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Adding code manually that requires to be generated

I’m trying to use the ShooterGame as a reference for creating game menus and as I am going through the reference code I am seeing #includes for generated files. Is there a way to tell the project to create these generated files or do I have to use the editor to find the parent class and add it to the project?

Create the header file and the c++ file, then go to the object directory, rightclick the uproject (in file browser) and click “generate visual studio files”.

As Cube2222 said, all you really have to do is add the header/code file in the source directory and regenerate your project files.

You will need a couple of requirements though:

  1. The header file must have its last include be the generated header file. It defines the GENERATED_UCLASS_BODY macro which actually handles defining a number of internal methods and accessors based on the UProperties and such that you include in your class.
  2. Your class declaration must have a the GENERATED_UCLASS_BODY()
  3. Your code file must begin with the pre compiled header, and probably the PCIP constructor depending on whats going on in your class.
  4. Actors must begin with an A and Unreal Objects begin with A U. The F appears to be optional, but I’m not entirely certain about that.
  5. If you are creating a non UObject based class, as happens with slate or misc. internals programming, you don’t have to do any of the above.

This is a sample cheat manager which covers the above (save the fifth)


#include "SamplePlayerController.h"
#include "SampleCheatManager.generated.h"


UCLASS(Within=SamplePlayerController)
class USampleCheatManager : public UCheatManager
{
    GENERATED_UCLASS_BODY()
public:
};


#include "Sample.h"#include "SampleCheatManager.h"


USampleCheatManager::USampleCheatManager(const class FPostConstructInitializeProperties& PCIP)
	: Super(PCIP)
{
}

One caveat to keep in mind - You cannot properly extend Character, and there may be other classes that are dependent on a blueprint of some sort to define its parameters.

Hope this fills in any other blanks.
Good luck!

Sorry for the delay as I’ve been busy all week and just got some free time to continue my project.

I ran the command to generate project files but still was not able to get a generated file. I created an empty .h/.cpp file and nothing. I set up the requirements mentioned above and nothing. I did a direct copy of the reference code and again nothing. Is there something I need to register with my project to get the file generation to work? I made sure that my search paths are correct and I do see that VS is able to locate the file, but the generation just seems to do nothing for me.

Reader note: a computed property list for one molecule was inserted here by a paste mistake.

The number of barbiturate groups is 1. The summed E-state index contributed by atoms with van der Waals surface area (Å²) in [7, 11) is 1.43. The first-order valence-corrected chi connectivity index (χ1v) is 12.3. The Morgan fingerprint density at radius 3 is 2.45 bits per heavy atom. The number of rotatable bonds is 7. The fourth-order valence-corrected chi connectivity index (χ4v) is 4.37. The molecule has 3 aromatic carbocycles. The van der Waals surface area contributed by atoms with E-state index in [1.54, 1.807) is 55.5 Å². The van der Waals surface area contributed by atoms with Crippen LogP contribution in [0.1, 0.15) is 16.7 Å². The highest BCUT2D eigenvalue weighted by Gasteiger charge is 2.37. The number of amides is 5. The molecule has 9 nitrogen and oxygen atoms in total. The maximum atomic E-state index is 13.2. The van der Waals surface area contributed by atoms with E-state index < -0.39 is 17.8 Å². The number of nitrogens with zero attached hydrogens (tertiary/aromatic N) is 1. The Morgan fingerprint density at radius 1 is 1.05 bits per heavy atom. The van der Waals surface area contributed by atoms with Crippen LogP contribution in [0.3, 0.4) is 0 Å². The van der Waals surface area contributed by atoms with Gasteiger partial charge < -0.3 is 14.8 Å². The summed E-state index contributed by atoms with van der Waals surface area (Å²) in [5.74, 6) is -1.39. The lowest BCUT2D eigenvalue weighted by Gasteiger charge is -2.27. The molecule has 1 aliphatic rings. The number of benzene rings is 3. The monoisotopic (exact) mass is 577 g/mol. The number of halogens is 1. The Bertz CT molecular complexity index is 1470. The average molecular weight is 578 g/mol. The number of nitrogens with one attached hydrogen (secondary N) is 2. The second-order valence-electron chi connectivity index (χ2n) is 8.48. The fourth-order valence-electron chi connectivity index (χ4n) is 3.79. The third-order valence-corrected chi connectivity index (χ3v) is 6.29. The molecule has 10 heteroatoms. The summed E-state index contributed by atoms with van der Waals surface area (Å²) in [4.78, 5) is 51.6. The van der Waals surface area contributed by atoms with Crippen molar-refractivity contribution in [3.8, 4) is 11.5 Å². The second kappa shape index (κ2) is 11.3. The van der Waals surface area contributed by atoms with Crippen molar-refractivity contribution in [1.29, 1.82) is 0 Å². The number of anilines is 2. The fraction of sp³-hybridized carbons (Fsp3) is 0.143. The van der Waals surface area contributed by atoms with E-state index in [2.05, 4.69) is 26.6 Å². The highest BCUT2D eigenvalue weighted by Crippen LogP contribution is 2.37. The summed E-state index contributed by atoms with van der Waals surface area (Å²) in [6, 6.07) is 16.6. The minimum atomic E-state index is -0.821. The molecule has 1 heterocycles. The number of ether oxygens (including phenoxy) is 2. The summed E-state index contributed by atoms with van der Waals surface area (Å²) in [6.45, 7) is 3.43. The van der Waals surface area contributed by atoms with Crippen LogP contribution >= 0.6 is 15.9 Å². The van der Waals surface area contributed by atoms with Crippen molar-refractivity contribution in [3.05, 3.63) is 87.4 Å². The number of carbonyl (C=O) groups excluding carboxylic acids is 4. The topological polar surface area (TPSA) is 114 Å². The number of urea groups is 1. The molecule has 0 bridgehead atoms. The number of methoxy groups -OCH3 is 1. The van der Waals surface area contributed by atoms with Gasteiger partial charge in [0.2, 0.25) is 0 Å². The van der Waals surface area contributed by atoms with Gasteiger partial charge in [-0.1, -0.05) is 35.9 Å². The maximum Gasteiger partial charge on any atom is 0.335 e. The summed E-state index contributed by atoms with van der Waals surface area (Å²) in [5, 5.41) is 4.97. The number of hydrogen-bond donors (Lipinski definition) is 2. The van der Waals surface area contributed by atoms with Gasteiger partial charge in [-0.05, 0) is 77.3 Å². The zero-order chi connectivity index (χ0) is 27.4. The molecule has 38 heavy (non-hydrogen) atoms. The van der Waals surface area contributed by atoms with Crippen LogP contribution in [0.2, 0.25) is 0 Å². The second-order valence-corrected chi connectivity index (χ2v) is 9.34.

Edit: If it makes a difference I have many sub directories in my Source folder to keep the structure of the code clean. Is this a big no-no?

Sounds fine to me. ReqPro and I are using folders on our projects for the same reason and it is working fine. Maybe something odd is going on with your setup. If you want some hands on help join us on IRC and I’ll dive into google hangout to show you our set up and or look over yours.

Best wishes

I just played around a bit with my setup and I think I found an issue with it. I will continue to pinpoint the issue, but thank you for wanting to assist me. I will join the iRC channel if I notice that I am no where near on course.

Roger.

Don’t waste too much time chasing this down. mIRC is a decent windows client, otherwise you should probably be using irssi or something. Google will present you with dozens of options.

Best thing you can do is come get some help if you run aground. I promise it doesnt cost a dime.

Not yet at least =)

I figured out my issues. The first issue is that in my project’s build.cs I never specified the private include directories. Which would explain why every time I generated the project files it would throw errors stating that the files could not be found. The second issue I had is that I had a class called ‘FMenuItemStyle’ and an object of that class called ‘MenuItemStyle’. For some reason this caused the compiler to throw an error saying that ‘MenuItemStyle’ cannot be redefined.

The prefixes are not always self evident. The pairing of [PREFIX]ClassName is pretty confusing when first starting out. U is UnrealObject, A is Actor, and F is some magical type for things that are neither actors nor are they unreal objects - although some people seem to think that F means float, IDK how accurate that is in light of the slate classes and structs that don’t contain floats using F.

Good catch on the private include paths, I think that was going to be the first thing I showed off too. Just make sure when you are using your #include that you provide the relative pathing from the base private/public folders and you should be able to provide paths anywhere under the sun.

Good luck, if you run into other issues please don’t hesitate to reach out.
We are all here for brain picking!

=D